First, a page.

My letter to the ‘Luton on Sunday’

After the Luton on Sunday ran a doublepage advertisement for the local Ahmadiyya community, the paper was accused of having ‘misrepresented’ Islam: the Ahmadiyya cannot be Muslims, goes the argument, because they don’t believe that Muhammad was the final prophet. The paper ran a suitably vague statement on the issue, distancing itself from the advert.

I wrote to the editor, explaining why this reaction was inappropriate.


I was disappointed by your recent Statement, in which the Luton on Sunday distanced itself from an advertisement previously run on behalf of the Ahmadiyya.

While I appreciate your good intentions in trying to avoid offence, in this case offence was inevitable. The Ahmadiyya consider themselves Muslims; other Muslim denominations disagree. The question is, simply, whether the Ahmadiyya have the right to choose their own identity.

When you received complaints, you should have defended the advert as a harmless celebration of a religious minority. Instead, you have conceded the high ground to those Muslims who claim the copyright to Islam: who would impose their ‘orthodoxy’ on a diverse, loose-knit fellowship of British Muslims.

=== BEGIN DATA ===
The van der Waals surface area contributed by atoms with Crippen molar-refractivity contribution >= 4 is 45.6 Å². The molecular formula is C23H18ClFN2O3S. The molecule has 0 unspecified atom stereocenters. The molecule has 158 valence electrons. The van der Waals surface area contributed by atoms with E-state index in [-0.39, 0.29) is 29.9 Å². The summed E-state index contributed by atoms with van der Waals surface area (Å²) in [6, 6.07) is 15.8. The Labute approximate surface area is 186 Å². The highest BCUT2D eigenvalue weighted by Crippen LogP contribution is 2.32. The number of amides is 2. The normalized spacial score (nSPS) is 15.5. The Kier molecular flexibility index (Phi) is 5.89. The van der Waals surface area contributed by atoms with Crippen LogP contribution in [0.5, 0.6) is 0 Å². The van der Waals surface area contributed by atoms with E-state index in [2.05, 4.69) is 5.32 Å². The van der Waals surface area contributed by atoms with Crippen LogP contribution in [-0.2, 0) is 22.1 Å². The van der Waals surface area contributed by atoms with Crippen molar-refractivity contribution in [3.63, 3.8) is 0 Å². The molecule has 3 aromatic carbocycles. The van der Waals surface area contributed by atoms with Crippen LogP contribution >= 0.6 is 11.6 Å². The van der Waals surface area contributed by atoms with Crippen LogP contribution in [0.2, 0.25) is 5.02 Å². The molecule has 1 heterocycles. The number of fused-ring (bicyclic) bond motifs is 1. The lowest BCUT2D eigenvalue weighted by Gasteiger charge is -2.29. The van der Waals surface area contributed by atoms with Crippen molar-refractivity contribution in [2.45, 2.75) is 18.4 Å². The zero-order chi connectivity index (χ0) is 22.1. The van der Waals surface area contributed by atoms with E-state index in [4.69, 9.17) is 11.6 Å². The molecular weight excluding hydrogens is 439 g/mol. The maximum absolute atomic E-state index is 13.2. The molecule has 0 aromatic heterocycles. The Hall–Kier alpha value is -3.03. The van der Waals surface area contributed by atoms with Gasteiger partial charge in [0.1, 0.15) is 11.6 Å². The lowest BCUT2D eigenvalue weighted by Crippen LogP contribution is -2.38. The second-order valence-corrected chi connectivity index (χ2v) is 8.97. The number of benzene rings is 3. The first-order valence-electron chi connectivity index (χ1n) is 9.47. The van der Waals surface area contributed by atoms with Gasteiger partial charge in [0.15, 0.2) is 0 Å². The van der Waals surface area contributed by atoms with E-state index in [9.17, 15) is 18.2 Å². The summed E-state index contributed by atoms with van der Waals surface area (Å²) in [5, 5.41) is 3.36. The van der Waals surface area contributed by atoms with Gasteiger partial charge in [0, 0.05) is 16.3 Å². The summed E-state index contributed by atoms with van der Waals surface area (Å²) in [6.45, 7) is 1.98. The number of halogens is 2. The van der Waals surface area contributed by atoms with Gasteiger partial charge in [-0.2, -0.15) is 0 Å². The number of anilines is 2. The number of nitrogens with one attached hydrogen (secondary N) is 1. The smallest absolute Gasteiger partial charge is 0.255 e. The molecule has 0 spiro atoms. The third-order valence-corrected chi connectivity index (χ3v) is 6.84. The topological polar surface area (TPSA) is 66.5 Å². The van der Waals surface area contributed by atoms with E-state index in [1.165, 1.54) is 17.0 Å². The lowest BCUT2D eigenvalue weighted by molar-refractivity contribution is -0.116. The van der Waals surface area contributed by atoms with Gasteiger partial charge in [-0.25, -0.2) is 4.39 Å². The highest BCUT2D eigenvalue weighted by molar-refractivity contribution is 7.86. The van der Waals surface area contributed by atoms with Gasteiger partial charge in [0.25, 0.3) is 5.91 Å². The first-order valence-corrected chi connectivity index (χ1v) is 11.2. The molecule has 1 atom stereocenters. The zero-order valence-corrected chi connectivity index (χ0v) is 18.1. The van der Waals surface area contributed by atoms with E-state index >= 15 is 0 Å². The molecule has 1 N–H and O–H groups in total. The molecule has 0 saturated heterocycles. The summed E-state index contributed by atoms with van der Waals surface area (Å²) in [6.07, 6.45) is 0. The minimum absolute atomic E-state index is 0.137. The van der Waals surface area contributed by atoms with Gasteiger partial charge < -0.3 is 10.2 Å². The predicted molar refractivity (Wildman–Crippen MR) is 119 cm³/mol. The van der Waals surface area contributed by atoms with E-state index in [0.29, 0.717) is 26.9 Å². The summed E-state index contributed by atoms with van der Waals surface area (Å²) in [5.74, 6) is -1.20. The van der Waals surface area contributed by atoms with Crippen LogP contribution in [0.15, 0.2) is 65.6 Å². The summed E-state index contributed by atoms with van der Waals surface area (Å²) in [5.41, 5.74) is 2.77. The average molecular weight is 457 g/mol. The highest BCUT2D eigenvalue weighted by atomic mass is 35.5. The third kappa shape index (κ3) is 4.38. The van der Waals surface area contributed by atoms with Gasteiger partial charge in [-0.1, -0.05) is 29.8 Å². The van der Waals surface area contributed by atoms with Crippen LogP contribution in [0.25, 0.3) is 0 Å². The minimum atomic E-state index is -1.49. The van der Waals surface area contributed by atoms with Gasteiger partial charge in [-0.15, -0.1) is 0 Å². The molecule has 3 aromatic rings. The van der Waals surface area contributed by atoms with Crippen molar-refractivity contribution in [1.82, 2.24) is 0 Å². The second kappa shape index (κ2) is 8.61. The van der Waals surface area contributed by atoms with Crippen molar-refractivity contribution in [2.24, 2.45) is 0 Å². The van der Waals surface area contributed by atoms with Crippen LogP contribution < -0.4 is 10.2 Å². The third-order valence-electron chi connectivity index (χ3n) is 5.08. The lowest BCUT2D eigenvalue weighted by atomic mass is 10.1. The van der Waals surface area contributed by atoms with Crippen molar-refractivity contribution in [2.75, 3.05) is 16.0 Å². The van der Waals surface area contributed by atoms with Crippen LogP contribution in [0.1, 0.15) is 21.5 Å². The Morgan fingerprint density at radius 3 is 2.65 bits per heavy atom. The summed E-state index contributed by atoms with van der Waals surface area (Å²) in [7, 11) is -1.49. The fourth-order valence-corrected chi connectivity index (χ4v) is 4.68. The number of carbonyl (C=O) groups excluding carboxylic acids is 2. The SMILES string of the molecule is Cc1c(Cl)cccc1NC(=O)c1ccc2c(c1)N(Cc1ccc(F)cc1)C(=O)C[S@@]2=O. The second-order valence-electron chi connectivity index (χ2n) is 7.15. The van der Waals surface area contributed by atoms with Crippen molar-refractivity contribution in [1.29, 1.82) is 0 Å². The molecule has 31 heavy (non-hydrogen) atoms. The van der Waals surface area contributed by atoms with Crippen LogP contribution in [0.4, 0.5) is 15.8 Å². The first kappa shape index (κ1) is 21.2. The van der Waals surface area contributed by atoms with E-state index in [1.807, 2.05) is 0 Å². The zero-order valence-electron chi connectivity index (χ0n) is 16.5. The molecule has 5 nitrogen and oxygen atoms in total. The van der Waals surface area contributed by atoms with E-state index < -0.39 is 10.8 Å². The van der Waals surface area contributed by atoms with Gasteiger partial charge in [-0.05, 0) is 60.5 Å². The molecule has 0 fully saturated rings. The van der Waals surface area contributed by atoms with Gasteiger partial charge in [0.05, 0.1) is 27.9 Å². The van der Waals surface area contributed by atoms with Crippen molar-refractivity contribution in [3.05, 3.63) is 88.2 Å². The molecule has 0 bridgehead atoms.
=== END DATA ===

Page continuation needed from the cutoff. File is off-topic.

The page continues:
I do hope you will continue to accept adverts from the Ahmadiyya, and from all peaceful denominations.

Yours ecumenically,

Ian D. Morris

National Research Council

Ian D. Morris

Ian D. Morris

Historian and occasional human, powered by tea and cat videos.


  1. Absolutely spot on. Most of their statement is a case of carefully avoiding apologising to offended Muslims, except for when they label the oppressed group as their oppressors wish them to be known, and say, “we had accepted in good faith, but now understand has caused offence”. I’d guess that privately they had the basic sense to realise that the Amadiyya Muslims and the paper have done nothing to apologise for (and they should have said as such), but with this sentence they are cowardly prioritising the intolerant beliefs of these representatives over those of another group to state their own. Moreover it implies that the paper will henceforth enforce Muslim intollerence against Amadiyya Muslims’ freedom of expression in future articles and adverts. I’m considering what I can do to bring this matter to wider attention by contacting other publications. Luton on Sunday have already responded to pressure once, so maybe they will see the error of their ways. Thanks for highlighting it.

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